Organic Farming Possibly the Solution to Food Insecurity in Kenya

By Jacquiline Wahu

Food Insecurity is a perennial problem in Kenya, yet the country prides itself in having agricultural sector as the mainstay of it’s economy according to a Food Security Report by Kenya Agricultural Research Institute (KARI), 2012.

One would ask then, what can be done to ensure that the agricultural sector produces enough quality food to sustain the nation’s population?

Organic farming, which is quite untapped agribusiness practice, is the most promising method to be adopted for sustainable food production, not only in Kenya but worldwide.

It is important to note that Kenya lacks organic seeds outlet thus organic farmers must import from US and Europe, Italy being the major source as learnt from an Agri-Tour to Kenya Institute of Organic Farming (KIOF) in Juja organised by Bizna Kenya and Siri Zetu Travel. This gap begs to be bridged.

Unlike the Conventional method of farming, Organic Farming is the chemical free production of food, that emphasizes on crop rotation, use of compost and green manure, as well as use of biological method of pest control.

Modern farming in Kenya, which entails planting a certain crop on a piece of land over a certain duration while using fertilizers, herbicides and pesticides has been emphasized on for quick cash. Unfortunately, these chemicals weaken the soil by dehydrating it as well as killing the micro-organisms within, resulting in unproductive land with minimal or no yields.

On the other hand, Organic farming nurtures the soil by maintaining moisture and adding nutrients thus making the soil more productive as the farmer keep on enjoying more harvest over a period of time and in the end, the production gets to an optimum and remains more or less constant.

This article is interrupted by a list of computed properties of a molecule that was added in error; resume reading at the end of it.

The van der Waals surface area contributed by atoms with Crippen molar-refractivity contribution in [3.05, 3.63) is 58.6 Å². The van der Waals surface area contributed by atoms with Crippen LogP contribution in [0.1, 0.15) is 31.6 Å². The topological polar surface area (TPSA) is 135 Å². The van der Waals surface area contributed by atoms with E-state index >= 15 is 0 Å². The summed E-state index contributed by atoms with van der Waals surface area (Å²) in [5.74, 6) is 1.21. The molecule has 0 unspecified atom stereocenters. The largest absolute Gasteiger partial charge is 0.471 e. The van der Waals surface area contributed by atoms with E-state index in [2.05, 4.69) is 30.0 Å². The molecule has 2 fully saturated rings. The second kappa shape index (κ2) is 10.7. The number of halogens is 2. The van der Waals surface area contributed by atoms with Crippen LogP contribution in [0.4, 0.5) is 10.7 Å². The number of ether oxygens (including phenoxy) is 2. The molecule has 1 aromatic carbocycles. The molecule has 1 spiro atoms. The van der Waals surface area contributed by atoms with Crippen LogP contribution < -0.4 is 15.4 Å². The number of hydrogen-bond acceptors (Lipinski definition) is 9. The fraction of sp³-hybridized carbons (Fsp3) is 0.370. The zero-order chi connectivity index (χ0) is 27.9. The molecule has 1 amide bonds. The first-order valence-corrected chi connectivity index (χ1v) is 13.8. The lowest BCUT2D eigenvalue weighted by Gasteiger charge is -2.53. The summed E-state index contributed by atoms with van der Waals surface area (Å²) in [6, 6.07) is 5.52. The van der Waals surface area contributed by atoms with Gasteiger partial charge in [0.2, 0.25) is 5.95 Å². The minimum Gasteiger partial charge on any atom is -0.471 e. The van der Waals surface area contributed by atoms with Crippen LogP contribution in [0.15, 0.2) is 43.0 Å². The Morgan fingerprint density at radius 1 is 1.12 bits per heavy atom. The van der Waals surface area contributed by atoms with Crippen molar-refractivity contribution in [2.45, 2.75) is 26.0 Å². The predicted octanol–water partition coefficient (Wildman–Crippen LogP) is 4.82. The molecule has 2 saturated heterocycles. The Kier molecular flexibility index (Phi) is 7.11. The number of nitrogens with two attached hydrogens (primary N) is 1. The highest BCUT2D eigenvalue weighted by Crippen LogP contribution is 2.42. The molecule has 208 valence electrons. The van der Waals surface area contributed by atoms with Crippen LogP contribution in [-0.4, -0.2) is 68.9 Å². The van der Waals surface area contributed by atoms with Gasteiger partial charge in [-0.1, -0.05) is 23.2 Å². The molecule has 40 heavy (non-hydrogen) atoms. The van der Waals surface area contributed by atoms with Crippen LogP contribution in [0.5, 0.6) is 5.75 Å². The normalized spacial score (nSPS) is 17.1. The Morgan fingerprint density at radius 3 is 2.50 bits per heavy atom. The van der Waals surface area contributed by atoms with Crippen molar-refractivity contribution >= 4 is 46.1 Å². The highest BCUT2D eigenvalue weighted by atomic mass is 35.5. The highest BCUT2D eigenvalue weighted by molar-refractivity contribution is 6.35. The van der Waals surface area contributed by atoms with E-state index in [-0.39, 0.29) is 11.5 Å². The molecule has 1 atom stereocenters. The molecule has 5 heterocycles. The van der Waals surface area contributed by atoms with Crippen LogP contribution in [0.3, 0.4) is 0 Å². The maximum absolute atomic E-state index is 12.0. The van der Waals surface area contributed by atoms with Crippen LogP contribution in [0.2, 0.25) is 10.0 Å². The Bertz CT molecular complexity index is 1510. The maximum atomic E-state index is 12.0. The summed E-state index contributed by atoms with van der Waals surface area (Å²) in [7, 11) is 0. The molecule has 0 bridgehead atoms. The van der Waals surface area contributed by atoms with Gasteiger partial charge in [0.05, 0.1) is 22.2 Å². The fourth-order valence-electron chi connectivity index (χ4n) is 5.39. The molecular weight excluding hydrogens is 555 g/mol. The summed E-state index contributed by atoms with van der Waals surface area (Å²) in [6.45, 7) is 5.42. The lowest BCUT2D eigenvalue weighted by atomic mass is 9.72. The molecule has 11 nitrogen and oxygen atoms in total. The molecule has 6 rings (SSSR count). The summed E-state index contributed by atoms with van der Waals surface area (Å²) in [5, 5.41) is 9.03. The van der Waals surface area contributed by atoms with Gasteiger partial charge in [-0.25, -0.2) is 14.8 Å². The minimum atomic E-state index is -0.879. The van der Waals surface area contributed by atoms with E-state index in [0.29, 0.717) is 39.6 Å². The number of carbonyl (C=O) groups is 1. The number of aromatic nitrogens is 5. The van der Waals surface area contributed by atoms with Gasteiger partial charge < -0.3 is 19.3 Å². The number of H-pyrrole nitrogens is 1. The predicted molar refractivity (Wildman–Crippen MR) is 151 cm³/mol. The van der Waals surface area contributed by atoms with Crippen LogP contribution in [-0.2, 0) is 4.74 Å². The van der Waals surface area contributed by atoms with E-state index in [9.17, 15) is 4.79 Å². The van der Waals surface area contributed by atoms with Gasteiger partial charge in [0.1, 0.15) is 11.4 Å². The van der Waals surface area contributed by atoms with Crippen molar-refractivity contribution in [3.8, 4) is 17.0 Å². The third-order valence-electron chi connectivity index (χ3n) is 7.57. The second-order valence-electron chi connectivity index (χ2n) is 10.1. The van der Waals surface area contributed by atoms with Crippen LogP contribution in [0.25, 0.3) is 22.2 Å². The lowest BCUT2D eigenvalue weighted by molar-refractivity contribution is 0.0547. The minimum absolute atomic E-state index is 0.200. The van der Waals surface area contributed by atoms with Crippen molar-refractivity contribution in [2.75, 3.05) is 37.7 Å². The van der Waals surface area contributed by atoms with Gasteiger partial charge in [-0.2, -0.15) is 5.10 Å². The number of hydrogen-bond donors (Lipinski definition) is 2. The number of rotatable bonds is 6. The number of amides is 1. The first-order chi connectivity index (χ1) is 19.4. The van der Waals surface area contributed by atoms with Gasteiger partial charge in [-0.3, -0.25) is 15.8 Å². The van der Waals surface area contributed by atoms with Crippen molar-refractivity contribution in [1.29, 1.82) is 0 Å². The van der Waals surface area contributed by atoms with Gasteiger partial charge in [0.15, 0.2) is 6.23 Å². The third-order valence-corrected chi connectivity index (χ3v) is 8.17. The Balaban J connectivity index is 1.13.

When put in comparison, organic farming is a long-term investment unlike modern methods which run for short span of time before depleting the fertility of the soil.

In addition to food security, the quality of food from organic farms is of acceptable health standards as research has proven, thus ensuring consumers of healthy foods, staying safe from health hazards triggered by conventionally produced foods due to presence of too much chemicals in the food.

According to KIOF, Organic Farming follows four principles in its system of food production that include health, ecology, fairness and care.

To adhere to the mentioned principles, there are ‘BIG FIVE’ activities that a farmer must do in their organic farms. The first one is Composting which demands the use of organic matter to fertilize the soil like mulch, green manure, compost among others.

The second move is to deepen and protect the top soil.

The farmer must also bring biodiversity onboard through crop rotation, mixed farming and intercropping.

In addition, management of pests and diseases must be done ecologically by adopting cultural practices, physical measures, biological predators and using botanical & natural repellants.

Finally, an organic farmer is required to rear livestock that will help reduce waste from farm and in turn give manure to be use as compost for the planting season. However, the livestock must be kept in ways that encourage welfare and use of their natural behavior according to their nature.

This cycle goes on and on ensuring minimum or no waste in the system of Organic Farming and maximum production of quality food products.

For more information on Organic farming check out:

IFOAM: https://www.ifoam.bio/

KIOF: http://www.kiof.net/

The Organic Farmer: http://www.theorganicfarmer.org/

Or write to: ICIPE Email add: tofmagazine@biovisionafrica.org